Under fire for a disappointing 2-3 record Brady Hoke added to his problems with a convoluted explanation of how the team handled multiple injuries to quarterback Shane Morris during Michigan’s 30-14 loss to Minnesota.
Just as Michigan appears to be a program living on past glory, its coach appeared to be a relic from the days when players got their bell rung and just went back for more.
Hoke fielded a number of questions about Morris' injury but dodged giving direct answers when pressed for specifics. He sounded like a curmudgeon, angry that people would question his judgement.
Hoke would never let an athlete play after a possible concussion—but didn’t see the actual play. He assumes that someone checked on Shane Morris before he returned—but couldn’t say for sure.
Hoke defended the team’s actions during Monday’s press conference even as criticism continues to mount as a video clip of a dazed Morris circulates on the web.
It shows Morris on the receiving end of a vicious hit to the helmet which left him leaning on offensive lineman Ben Braden before staggering back to the team’s huddle. It's hard to watch the clip and not understand why somebody didn't step in.
A national television audience saw it. People in the crowd at Michigan Stadium saw it. Journalists in the press box saw it.
But Brady Hoke missed it, and nobody on the sideline intervened to pull Morris off the field.
Even after seeing the video he refused to admit that Morris should have been pulled from the game. When given an opportunity to re-evaluate his decision, he sounded more like a lawyer than a football coach concerned about his players.
"Again, you're being hypothetical, and we’re not going to work in [hypotheticals],” said Hoke on whether seeing the play on Saturday would have changed his decision.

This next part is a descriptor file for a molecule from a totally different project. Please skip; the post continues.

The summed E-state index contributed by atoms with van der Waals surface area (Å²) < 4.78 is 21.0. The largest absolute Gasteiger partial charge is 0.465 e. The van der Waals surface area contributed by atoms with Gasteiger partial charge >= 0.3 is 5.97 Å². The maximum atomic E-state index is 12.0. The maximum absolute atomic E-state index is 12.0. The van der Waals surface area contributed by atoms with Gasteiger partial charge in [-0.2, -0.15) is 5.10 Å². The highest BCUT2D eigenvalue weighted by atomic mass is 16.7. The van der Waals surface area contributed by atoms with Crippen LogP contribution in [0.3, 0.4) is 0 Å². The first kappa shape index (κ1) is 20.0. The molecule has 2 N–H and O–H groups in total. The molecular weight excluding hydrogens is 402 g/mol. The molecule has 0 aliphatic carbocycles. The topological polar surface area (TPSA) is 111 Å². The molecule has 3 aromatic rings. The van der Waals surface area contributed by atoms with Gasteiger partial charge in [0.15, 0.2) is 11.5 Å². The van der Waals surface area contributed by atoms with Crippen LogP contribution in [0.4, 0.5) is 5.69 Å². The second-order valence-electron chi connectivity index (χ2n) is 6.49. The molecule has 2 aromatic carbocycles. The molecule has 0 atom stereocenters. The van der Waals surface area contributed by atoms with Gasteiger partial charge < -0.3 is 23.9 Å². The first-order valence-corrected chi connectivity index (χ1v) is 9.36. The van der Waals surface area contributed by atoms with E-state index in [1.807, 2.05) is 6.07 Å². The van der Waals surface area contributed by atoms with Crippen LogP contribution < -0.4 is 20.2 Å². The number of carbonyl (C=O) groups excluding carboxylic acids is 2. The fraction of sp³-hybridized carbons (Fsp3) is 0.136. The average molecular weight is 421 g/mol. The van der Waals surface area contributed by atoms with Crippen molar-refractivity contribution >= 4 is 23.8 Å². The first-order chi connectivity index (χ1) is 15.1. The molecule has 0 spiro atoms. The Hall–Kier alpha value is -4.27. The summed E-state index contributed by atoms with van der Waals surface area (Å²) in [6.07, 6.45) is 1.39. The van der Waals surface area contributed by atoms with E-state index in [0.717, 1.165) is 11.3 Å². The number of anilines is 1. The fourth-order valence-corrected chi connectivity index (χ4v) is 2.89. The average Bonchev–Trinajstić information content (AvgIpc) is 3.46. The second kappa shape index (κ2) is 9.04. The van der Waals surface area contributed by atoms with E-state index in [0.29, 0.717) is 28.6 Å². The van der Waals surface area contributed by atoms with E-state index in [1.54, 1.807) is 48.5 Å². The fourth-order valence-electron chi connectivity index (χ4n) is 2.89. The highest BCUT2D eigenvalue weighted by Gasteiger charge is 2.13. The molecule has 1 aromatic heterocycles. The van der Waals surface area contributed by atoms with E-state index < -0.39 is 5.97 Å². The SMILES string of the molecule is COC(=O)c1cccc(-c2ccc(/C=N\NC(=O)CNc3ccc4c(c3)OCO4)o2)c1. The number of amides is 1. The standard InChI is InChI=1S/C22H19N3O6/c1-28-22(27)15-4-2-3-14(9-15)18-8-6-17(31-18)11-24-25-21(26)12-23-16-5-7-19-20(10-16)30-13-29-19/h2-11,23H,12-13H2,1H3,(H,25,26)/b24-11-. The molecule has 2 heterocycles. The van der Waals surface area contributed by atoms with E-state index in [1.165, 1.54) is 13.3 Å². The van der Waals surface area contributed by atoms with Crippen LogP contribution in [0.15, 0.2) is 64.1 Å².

After viewing the tape he did send it to Big Ten for possible sanctions against the defender who Hoke believes illegally targeted Morris.
But he placed the responsibility on players to decide if they should take themselves out, even though a head injury would impair their judgement to make such a decision.
"[Players] love to compete and they love to play. So if you’re asking about that mentality I think that’s what they all have," said Hoke "That’s what they’ve done since whenever they started playing the game. I think they also know if the injury is one where you don’t think you can continue to go to go down."
This statement reflects an attitude that is out of step with what medical professionals know about the danger of concussions. Practically no player at any level of football would pull themselves out of a game and certainly not a player the caliber of Shane Morris. You don't get a scholarship at Michigan without being hyper-competitive.
Dealing with concussions is a huge problem for football at all levels. Hoke could have addressed Michigan’s protocol for dealing with injuries while admitting that teams—all teams—need better ways of evaluating head injuries.
When a Michigan wrestler died while cutting weight in 1998 athletic director Tom Goss instituted a number of safety protocols to make the sport safer spurring the NCAA to do the same. That tragedy caused Michigan to take the lead for the safety of it student-athletes but today that leadership was nowhere to be found.
Athletic director David Brandon, himself a former backup quarterback, could have showed up and discussed the pressure for players to perform but he was no where to be seen. Later after Hoke's performance was ripped in the media, Brandon tried to distance himself from the mess by releasing a statement detailing how the athletic department treated Morris. It revealed that after further evaluation he was "...diagnosed with a probable, mild concussion."
This disclosure would have been welcome at Hoke's press conference. Instead he gave no clear answer on what he had learned from Saturday’s potential injury to Morris.
And his performance reminded everyone why his time at Michigan is nearly over.
Phil Callihan is a featured writer for Bleacher Report. Unless otherwise noted all quotations obtained firsthand.